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Carlos Carrasco trade opens the door for Cal Quantrill

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The Canadian righty is likely to join the starting rotation next year; here’s what he brings to the table

Cleveland Indians v Minnesota Twins Photo by Brace Hemmelgarn/Minnesota Twins/Getty Images

OK, maybe that title is not completely fair. After all, the door was already open a little bit with a pair of “opener” starts at the end of last season, and the increased workload he took on down the stretch. But with Carlos Carrasco now a Met it seems logical that 25-year-old Cal Quantrill will be a full-time starting pitcher for Cleveland next year.

He’s not a lock, though. As it stands now, the top of the rotation should be set in stone with Shane Bieber, Zach Plesac, and Aaron Civale in some order. After that, Triston McKenzie figures to be the No. 4 starter for the long haul, absent any concerns about his durability. The fifth rotation spot is the one currently up for grabs and there is a lot of potential talent available to fill it.

If not Quantrill, it could be 23-year-old Logan Allen, who has bounced between the majors and minors and pitched 10.1 innings last year. A slew of pitchers that have been coming up the minors figure to debut in the next couple of years, as well — Eli Morgan, Jean Carlos Mejia, and Scott Moss headline the next batch of hurlers that Cleveland will have to find ways to squeeze into their allotted starting rotation spots or shifted to the bullpen.

For the purposes of this article — because I think he is the most interesting option and is the closest to having the job — the focus will be on Quantrill.

Following Tommy John surgery that wiped out nearly half his playing days at Stanford, Quantrill was drafted by the Padres with the eighth overall pick in 2016. He joined the ranks of San Diego with a fastball, changeup, curveball, and slider under his belt — all above-average or project to be above-average. He would eventually refine his repertoire, ditching the curveball entirely and focusing on his two-seamer, slider, and changeup.

Early in his minor-league career, Quantrill was known as a fastball-changeup pitcher, with one of the best changes in the minors, but both were virtually eliminated in 2020, where he threw them a combined 84 of his 504 pitches. A shift to the bullpen could account for this change, but he did rely on them less when he joined Cleveland in August and pitched 14.2 innings down the stretch. Just something to keep an eye on.

After a rough rookie season in which he carried a 5.16 ERA and 4.28 FIP in 23 games (18 starts), San Diego shifted him to primarily a reliever in 2020. There he struck out 18 batters, walked six, and allowed five earned runs in 17.1 innings before being sent packing to Cleveland in exchange for Mike Clevinger.

Quantrill is typically a slider-sinker pitcher, with a changeup in his back pocket to ward off lefties, but there’s more to him than that.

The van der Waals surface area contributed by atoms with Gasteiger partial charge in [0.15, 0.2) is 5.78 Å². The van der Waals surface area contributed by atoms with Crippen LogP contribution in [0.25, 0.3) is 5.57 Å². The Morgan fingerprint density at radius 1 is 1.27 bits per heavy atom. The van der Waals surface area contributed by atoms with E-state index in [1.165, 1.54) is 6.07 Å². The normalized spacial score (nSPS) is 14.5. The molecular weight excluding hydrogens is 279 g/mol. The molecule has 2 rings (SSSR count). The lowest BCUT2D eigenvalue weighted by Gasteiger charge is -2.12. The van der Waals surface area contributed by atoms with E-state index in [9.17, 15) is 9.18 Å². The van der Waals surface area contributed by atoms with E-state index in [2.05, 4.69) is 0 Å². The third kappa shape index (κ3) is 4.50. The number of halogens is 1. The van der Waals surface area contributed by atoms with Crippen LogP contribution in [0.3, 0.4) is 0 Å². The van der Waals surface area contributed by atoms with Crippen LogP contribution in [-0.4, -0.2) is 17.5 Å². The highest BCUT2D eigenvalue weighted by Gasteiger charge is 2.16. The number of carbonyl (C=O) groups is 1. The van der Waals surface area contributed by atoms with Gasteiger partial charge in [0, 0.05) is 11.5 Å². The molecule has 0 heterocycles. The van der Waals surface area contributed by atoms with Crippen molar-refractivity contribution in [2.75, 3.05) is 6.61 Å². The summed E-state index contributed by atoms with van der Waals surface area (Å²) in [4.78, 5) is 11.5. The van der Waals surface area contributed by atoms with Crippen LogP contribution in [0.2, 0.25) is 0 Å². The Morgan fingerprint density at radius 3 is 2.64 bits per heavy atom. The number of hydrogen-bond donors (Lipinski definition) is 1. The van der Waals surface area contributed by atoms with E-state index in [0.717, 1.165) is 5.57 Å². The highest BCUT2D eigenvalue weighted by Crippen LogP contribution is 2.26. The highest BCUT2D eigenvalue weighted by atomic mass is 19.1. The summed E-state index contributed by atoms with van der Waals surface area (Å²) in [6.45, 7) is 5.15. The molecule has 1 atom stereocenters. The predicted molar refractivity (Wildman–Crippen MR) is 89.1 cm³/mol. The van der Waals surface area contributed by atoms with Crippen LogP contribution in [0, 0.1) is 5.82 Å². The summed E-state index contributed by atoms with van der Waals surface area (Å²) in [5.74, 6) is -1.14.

We didn’t get to see it a whole lot in the abbreviated 2020 season, but his two-seam sinker has the ability to produce some absolutely cartoony movement. For example, this pitch from August 2019:

His changeup, which he used just 10% of the time in 2020, has some of the same action on it, enough to make Corey Dickerson say some naughty words on the television:

He does also feature a dart of a four-seamer, but he only threw it 30 times in 2020, mostly as an out-pitch. If Quantrill is going to succeed as a starter, it’ll be on the back of his sinker-slider combo.

While his sinker — well — sinks, his slider has some vertical drop to it as well. That’s not uncommon in the ever-evolving world of sliders as pitchers reshape their repertoire to play well off one another. In Quantrill’s case, his sinking fastballs have a lot of arm-side run to them, as seen above, and they don’t sink as much as a typical “sinking” two-seamer.

To account for this, the drop on his slider has been steadily increasing. Last season he featured a slider that dropped 37.2 inches on average or 7% more than the league-average slider. That’s up from 35.2 inches in 2019, which was merely 0.7% more than the league average. While everyone else is working on slashing sliders that dart East to West to complement pure heaters, Quantrill (presumably along with his pitches coach) is adding a nice loop to his to complement his own repertoire.

Being a sinker pitcher with almost half of his balls in play going on the ground, Quantrill will also have the benefit of Cleveland’s emphasis on defense. Not only do they have the league’s best staff manager and pitch framer in Roberto Pérez behind the plate, but they seem set up to continue their steak of top-5 finishes in team defensive runs saved dating back to 2015. Losing Francisco Lindor hurts that, of course, but replacement shortstop Andrés Giménez should have no problem matching Frankie’s glove (it’s the bat we need to worry about), and Amed Rosario is no slouch on defense, either.

Now that he has reached the pitching particle accelerator that is the Cleveland organization — and picked up on some of the mannerisms of his wilder teammates — Cal Quantrill will be a fun development to watch. He’ll have the steady hand and mind of Roberto Pérez to manage his four pitches and the knowledge of no less than nine quality pitchers in the rotation and in the bullpen to learn from and fill the big shoes of Carlos Carrasco.